The Jungle Book Review

The Jungle Book
  • Directing8.5
  • Writing7.5
  • Acting8
Overall8.0

Jon Favreau's live-action adaptation of Disney's The Jungle Book is both an exciting piece of cinema and a technical masterpiece that seamlessly blends computer animation and voice-acting to create a magical new version of the age-old animated classic.

junglebooktriptych3

Jon Favreau‘s live-action modern retelling of the Disney animated classic The Jungle Book is an exciting new film that highlights the advancements of special effects in the movie-making world, while also blending together spectacular voice work to create a magical viewing experience that demands to be seen in IMAX 3D.

The Jungle Book isn’t exactly my favorite Disney story, yet I always found myself rooting for the classic animated film when compared to the likes of the mega-popular Lion King franchise. I’m not sure why, but I just always preferred The Jungle Book‘s lighter tone and more laid back approach.

Jon Favreau‘s modern retelling of the familiar tale is no different, only this time blending the age-old story with the modern enhancements of photo-real special effects, creating living and breathing characters out of pixels and computers.

Favreau manages to bring these characters to life in a whole new way, merging excellent voice performances from people like Ben Kingsley, Idris Elba and Bill Murray with top notch CGI that makes talking animals feel just as natural as the real-life boy on screen, played with a leveled approach by newcomer Neel Sethi.

Many have complained that Sethi’s on-screen performance is weak compared to the voice work of seasoned pros, yet I found myself engaged with his character Mowgli’s antics just as much as the rest of the cast, if not occasionally more.

And that’s because Sethi brings a newcomer look and feel to the screen, dropping lines of dialogue in a way that almost feels unintentionally amateur, while also reacting to the CGI-rendered animals with a curious eye.

He doesn’t distract you from the film or tarnish the film’s ability to suck you into a film that was shot almost entirely in front of a green screen.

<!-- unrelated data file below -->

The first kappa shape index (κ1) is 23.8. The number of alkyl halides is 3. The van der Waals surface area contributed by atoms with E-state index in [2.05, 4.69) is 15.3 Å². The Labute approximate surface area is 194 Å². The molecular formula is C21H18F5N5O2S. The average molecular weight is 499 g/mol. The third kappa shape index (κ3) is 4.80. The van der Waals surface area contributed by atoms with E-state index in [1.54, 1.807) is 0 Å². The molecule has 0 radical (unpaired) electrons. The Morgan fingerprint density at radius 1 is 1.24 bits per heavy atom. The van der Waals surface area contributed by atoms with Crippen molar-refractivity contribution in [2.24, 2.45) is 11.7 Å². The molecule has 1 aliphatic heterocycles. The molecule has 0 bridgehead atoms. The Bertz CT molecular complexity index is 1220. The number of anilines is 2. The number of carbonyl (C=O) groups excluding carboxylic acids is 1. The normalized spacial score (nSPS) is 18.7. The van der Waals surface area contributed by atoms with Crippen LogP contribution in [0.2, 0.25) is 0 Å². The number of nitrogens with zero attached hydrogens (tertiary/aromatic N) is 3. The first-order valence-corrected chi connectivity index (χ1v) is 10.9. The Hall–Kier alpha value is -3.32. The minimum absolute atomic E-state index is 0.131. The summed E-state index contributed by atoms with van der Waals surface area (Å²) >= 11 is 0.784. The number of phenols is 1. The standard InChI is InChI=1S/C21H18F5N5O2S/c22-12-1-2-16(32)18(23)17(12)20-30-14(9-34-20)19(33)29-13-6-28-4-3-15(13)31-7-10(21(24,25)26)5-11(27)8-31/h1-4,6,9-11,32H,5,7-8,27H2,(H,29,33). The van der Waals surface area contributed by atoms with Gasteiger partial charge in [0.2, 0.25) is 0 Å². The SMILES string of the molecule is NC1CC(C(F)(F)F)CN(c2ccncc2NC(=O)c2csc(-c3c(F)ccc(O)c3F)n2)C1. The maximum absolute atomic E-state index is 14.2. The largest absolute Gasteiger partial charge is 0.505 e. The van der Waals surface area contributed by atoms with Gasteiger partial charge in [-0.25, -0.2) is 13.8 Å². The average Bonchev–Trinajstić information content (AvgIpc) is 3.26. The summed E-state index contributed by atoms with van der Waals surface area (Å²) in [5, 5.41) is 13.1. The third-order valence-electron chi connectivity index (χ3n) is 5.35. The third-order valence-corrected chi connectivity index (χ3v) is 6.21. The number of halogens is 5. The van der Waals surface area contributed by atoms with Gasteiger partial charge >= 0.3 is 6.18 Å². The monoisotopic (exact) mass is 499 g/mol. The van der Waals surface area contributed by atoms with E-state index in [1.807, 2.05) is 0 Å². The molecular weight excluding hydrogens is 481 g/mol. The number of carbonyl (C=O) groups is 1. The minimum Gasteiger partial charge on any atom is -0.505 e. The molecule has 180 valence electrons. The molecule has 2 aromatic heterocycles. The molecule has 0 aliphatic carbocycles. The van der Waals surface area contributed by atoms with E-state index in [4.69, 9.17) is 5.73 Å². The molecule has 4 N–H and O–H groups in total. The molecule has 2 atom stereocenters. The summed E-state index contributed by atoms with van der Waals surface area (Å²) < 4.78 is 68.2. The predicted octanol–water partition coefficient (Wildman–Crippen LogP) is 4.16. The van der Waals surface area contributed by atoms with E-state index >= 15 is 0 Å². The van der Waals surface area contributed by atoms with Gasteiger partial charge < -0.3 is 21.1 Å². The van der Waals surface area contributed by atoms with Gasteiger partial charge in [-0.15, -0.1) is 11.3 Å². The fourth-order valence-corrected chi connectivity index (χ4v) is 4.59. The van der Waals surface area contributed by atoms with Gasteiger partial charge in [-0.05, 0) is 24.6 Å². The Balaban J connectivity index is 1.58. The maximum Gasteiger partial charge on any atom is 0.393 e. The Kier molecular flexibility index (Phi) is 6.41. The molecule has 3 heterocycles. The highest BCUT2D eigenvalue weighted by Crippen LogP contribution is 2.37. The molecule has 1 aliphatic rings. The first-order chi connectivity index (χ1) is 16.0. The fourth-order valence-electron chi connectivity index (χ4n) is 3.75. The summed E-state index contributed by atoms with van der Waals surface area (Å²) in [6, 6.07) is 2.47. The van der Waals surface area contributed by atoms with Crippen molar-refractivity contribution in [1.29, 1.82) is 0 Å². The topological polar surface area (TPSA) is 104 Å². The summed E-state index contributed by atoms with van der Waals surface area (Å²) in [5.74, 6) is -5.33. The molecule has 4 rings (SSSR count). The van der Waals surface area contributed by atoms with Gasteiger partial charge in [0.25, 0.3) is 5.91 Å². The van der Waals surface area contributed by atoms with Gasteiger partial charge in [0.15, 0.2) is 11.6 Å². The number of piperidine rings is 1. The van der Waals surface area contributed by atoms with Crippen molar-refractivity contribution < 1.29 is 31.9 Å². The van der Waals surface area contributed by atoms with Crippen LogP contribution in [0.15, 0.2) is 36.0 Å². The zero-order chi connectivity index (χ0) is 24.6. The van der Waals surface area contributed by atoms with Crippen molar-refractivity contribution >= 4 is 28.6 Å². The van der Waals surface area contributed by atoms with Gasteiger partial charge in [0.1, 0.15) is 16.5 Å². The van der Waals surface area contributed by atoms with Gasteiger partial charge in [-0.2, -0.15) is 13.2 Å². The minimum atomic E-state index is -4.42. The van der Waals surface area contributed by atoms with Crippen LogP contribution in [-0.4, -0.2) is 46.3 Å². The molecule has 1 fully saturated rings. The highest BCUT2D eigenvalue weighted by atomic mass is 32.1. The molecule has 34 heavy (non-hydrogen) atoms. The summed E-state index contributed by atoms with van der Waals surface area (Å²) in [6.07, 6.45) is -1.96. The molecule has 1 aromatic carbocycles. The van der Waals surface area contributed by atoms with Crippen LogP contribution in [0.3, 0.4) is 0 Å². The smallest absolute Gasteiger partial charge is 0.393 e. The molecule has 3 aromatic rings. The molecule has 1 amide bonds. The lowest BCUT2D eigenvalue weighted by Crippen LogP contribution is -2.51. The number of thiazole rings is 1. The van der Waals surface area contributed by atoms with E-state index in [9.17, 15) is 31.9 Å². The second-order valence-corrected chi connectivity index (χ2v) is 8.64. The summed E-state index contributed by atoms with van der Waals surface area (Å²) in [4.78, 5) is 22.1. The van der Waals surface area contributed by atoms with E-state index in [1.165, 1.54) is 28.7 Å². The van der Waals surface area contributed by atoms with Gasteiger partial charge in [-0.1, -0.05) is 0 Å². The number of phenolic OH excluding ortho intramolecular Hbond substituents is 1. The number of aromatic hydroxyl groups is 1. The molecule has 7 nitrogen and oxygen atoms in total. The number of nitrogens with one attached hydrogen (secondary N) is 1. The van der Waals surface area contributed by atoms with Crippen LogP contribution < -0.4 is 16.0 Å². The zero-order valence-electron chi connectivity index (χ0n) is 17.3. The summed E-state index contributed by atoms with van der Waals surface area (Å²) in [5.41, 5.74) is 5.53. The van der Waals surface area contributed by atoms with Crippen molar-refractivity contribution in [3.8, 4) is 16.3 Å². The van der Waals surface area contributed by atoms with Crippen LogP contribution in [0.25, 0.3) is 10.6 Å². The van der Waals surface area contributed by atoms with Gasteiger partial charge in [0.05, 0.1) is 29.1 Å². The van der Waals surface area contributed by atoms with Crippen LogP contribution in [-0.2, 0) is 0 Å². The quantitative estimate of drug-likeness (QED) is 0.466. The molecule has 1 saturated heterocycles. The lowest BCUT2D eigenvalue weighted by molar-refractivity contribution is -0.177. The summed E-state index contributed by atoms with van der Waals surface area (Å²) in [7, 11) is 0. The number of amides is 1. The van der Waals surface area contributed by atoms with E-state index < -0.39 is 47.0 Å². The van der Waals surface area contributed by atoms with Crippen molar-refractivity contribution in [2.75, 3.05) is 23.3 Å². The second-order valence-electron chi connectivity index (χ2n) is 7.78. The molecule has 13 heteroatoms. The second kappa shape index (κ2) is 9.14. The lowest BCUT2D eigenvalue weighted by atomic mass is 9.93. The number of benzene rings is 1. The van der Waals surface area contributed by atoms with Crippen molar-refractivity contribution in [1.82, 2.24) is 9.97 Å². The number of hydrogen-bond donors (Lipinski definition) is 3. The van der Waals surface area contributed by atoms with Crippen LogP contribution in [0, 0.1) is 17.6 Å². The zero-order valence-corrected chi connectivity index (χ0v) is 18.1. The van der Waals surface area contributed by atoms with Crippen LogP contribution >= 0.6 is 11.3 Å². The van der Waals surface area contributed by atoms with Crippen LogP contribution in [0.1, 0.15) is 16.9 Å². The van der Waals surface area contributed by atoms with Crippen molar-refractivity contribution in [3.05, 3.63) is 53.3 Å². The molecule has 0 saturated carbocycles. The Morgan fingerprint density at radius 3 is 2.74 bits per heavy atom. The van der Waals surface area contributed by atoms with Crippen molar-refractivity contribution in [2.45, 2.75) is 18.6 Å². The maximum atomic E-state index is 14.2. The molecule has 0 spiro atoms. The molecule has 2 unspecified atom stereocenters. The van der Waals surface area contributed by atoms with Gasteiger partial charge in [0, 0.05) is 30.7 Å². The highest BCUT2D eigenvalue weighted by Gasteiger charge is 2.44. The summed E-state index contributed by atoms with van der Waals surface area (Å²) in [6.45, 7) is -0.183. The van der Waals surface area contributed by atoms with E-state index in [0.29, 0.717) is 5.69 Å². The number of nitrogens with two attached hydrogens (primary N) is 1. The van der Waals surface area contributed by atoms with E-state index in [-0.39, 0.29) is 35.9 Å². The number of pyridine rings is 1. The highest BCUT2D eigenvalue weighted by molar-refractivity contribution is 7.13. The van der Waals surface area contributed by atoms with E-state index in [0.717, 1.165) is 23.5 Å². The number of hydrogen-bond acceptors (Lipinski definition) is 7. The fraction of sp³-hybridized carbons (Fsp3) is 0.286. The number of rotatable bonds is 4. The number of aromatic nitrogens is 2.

The Jungle Book is a work of computer magic and it succeeds so flawlessly because of Favreau’s understanding of the power that a computer holds when mushed together with the basics of storytelling through the medium of film. Favreau understands what makes good characters work and how to properly capture the emotion of a scene, regardless of budget or tools given to create a scene.

He uses the CGI to help enhance the experience and to help emerge the viewer into the world that he’s carefully constructed. The Jungle Book is just as much an experience as it is a film.

But that’s not me saying that it’s simply something that pushes the barriers of CGI and 3D presentation, because none of that matters if the film doesn’t work on a basic fundamental level.

It does and often-times it will surprise you with just how smart and funny it can be. The story of The Jungle Book follows an orphaned boy as he lives amongst animals in a jungle, slowing starting to discover his place in the world as he’s faced with the concept of going back to human civilization or staying and truly becoming the animal that was always meant to be, which is that of a human-cub and not a wolf or a lion or a tiger.

There’s lots of other stuff at play, yet Favreau manages to keep the film light and approachable, yet always engaging for both kids and adults. This stems from the original film, but is only made all the better through the cast that Favreau is able to assemble and the techniques that he uses to help make the film both a wowing example of how to properly use special effects to better a film and how to simply tell a good story.

Favreau may have stumbled a bit with Iron Man 2, but he rebounded quickly with Chef and now continues to prove his pros as a filmmaker and storyteller with The Jungle Book. He smartly balances that fine line of technology and art, never letting the film’s sizable budget or technology suck him in.

Directors like James Cameron, Robert Zemeckis and even Peter Jackson to an extent have gotten caught up in the world of special effects, occasionally letting that bleed onto and all over the films that they were trying to make, yet Favreau somehow manages to keep everything organized and balanced, using the tools given to him and the resourcefulness that he’s gained over the years to craft a film that’s mighty entertaining and an absolute blast to be apart of.

The Jungle Book is a thrilling adventure that puts you smack-dab in the middle of the action, thanks to its next-level special effects that are immersive and engaging and its well-rounded story that’s full of exciting new takes on characters that you may or may not have grown to love over the years. The Jungle Book is Disney taking an old property and giving it new life that will stand proudly as its own film, yet remind newcomers of the classic story that inspired it.

Related Posts